We all know its coming, and we can’t do anything to stop it… WINTER! With days getting shorter and nights getting longer, the Library at St. Cloud State University decided to do something about it. Partnering with the Counseling and Psychological Services, they recently announced the addition of full spectrum lighting in a beach-like area of the Library. The video below shows you the area and has interviews with happy SCSU students who are excited about using the lights this winter.
Many people in the library world are looking for more partnering and collaborative opportunities. The Dean of the Library, Mark Vargas, and his staff show us that sometimes those partnerships may come from areas not typically used. Do you have examples of great or different partnerships you’ve found for your library? Share them in the comments!
Many schools are acquiring – or trying to acquire – tablets for classroom use. The hope is that tablets can be used as classroom tools and improve learning. Studies vary on what percentage of students currently have access to tablets, but those students that do are primarily using tablets from parents or through a tablet program at their school. While the tablets are used for all sorts of subjects, the most popular apps on tablets are for reading and literacy. In an interview by Ben Johnson with Adriene Hill of Marketplace Tech, Hill says that only about one third of 4th grade students are considered “proficient” in their reading skills.” Apps on tablets can help – they are more engaging and seen as more fun by students. Technology is also more “personalizable,” Hill says – it is easier to tailor the app to the student’s needs. You can listen to the full 3-minute interview here.
Looking for apps to use? Look for our weekly ‘Recommended App’ post, which features a new app each week that has been recommended by the American Association of School Librarians. So far, we have featured Monster Physics, Duolingo, Brian Cox’s Wonders of Life, Subtext, and Notability.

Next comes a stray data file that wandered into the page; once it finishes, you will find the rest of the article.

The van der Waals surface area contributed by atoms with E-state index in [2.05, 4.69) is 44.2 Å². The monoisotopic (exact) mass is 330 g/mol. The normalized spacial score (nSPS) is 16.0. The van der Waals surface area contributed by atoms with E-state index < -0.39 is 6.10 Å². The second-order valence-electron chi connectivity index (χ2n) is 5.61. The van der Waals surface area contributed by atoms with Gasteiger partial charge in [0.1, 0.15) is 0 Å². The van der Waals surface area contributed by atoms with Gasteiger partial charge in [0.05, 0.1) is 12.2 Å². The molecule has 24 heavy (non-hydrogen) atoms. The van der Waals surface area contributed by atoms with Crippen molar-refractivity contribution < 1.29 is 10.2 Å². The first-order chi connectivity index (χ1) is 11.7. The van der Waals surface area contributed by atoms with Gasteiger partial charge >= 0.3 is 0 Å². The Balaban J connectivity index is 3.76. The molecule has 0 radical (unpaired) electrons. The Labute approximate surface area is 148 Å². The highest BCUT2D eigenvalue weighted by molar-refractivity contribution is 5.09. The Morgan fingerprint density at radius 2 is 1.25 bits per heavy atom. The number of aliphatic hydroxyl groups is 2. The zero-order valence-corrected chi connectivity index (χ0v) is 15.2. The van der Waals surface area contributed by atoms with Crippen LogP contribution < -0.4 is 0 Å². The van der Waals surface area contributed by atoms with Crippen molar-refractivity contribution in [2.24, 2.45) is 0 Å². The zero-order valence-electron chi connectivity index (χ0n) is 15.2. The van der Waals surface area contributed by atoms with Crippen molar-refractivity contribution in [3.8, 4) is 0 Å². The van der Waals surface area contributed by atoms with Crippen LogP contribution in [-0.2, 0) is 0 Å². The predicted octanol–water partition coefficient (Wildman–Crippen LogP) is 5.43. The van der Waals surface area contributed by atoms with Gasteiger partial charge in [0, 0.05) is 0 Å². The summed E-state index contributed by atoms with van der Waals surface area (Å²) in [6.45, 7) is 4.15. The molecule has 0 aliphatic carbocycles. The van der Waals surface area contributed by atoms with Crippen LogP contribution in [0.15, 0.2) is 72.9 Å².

Image credit: http://tinyurl.com/mhroxam, licensed under CC BY-SA 2.0
Do you know some young filmmakers? They could be part of the Newbery Film Contest! This is a contest for kids to compete in, creating 90-second (or shorter) videos “that tell the entire stories of Newbery-winning books.” You can find out more about the 90-Second Newbery Film Contest here. Interested, but not sure where to start? They’ve provided a guide of tips and tricks for contestants.
Submit films by Saturday, December 20th, 2014.
Also, save the date for the Minnesota screening of the best local entries – it’s Saturday, February 28th, 2015, from 3:00-4:30 PM. The screening will be held at the Hennepin County Library (Minneapolis Central) and will be co-hosted by James Kennedy, who runs the program, and Kelly Barnhill, the Minneapolis author of ‘The Witch’s Boy.’ If you have questions about this event, contact Jennifer Verbrugge (State Library Services) at 651-582-8356 or email@example.com.
TO: Minnesota Libraries
FROM: State Library Services
DATE: October 20, 2014
SUBJECT: MBTBL job opening, GCFLearnFree.org, LSTA Mini Grants due, MLA thanks and 90-Second Newbery
Position Opening at the Minnesota Braille and Talking Book Library
The Minnesota Braille and Talking Book Library (MBTBL) is seeking qualified candidates for a full-time library technician. Located in Faribault, the MBTBL provides library services to individuals with a visual, physical or reading disability that prevents them from reading standard print materials. The vacancy announcement and application form may be found online at the My State Job Search website. The closing date for the position is October 23, 2014. For more information please contact Catherine Durivage at 507-384-6860 or firstname.lastname@example.org.